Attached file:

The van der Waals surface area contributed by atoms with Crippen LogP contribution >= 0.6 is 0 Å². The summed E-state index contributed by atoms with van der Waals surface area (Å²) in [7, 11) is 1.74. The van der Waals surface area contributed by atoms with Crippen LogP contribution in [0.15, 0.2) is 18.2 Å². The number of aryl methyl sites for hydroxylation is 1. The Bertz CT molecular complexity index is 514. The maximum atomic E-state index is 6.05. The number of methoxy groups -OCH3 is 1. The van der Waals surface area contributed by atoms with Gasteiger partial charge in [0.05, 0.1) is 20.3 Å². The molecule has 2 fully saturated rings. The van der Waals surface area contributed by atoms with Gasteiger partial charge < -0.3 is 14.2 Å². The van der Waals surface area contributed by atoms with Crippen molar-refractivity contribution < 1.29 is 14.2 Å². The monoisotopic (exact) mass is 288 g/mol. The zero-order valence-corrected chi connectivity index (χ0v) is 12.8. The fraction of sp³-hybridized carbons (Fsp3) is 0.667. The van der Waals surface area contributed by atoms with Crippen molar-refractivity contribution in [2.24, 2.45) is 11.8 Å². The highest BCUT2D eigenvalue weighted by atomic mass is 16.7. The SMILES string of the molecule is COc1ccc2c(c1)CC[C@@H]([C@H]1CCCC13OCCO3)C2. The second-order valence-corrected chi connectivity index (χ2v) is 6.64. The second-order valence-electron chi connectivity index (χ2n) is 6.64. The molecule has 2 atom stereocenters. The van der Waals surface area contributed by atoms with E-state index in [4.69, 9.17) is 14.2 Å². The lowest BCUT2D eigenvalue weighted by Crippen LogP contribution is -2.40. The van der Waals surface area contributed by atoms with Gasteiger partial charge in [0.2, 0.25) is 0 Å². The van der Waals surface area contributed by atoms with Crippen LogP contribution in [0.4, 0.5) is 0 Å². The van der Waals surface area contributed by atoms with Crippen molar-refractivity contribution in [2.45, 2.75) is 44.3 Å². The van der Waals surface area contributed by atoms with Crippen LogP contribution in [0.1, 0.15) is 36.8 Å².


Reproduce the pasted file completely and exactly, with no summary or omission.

The van der Waals surface area contributed by atoms with Crippen LogP contribution >= 0.6 is 0 Å². The summed E-state index contributed by atoms with van der Waals surface area (Å²) in [7, 11) is 1.74. The van der Waals surface area contributed by atoms with Crippen LogP contribution in [0.15, 0.2) is 18.2 Å². The number of aryl methyl sites for hydroxylation is 1. The Bertz CT molecular complexity index is 514. The maximum atomic E-state index is 6.05. The number of methoxy groups -OCH3 is 1. The van der Waals surface area contributed by atoms with Gasteiger partial charge in [0.05, 0.1) is 20.3 Å². The molecule has 2 fully saturated rings. The van der Waals surface area contributed by atoms with Gasteiger partial charge < -0.3 is 14.2 Å². The van der Waals surface area contributed by atoms with Crippen molar-refractivity contribution < 1.29 is 14.2 Å². The monoisotopic (exact) mass is 288 g/mol. The zero-order valence-corrected chi connectivity index (χ0v) is 12.8. The fraction of sp³-hybridized carbons (Fsp3) is 0.667. The van der Waals surface area contributed by atoms with Crippen molar-refractivity contribution in [2.24, 2.45) is 11.8 Å². The highest BCUT2D eigenvalue weighted by atomic mass is 16.7. The SMILES string of the molecule is COc1ccc2c(c1)CC[C@@H]([C@H]1CCCC13OCCO3)C2. The second-order valence-corrected chi connectivity index (χ2v) is 6.64. The second-order valence-electron chi connectivity index (χ2n) is 6.64. The molecule has 2 atom stereocenters. The van der Waals surface area contributed by atoms with E-state index in [4.69, 9.17) is 14.2 Å². The lowest BCUT2D eigenvalue weighted by Crippen LogP contribution is -2.40. The van der Waals surface area contributed by atoms with Gasteiger partial charge in [0.2, 0.25) is 0 Å². The van der Waals surface area contributed by atoms with Crippen LogP contribution in [0.4, 0.5) is 0 Å². The van der Waals surface area contributed by atoms with Crippen molar-refractivity contribution in [2.45, 2.75) is 44.3 Å². The van der Waals surface area contributed by atoms with Crippen LogP contribution in [0.1, 0.15) is 36.8 Å².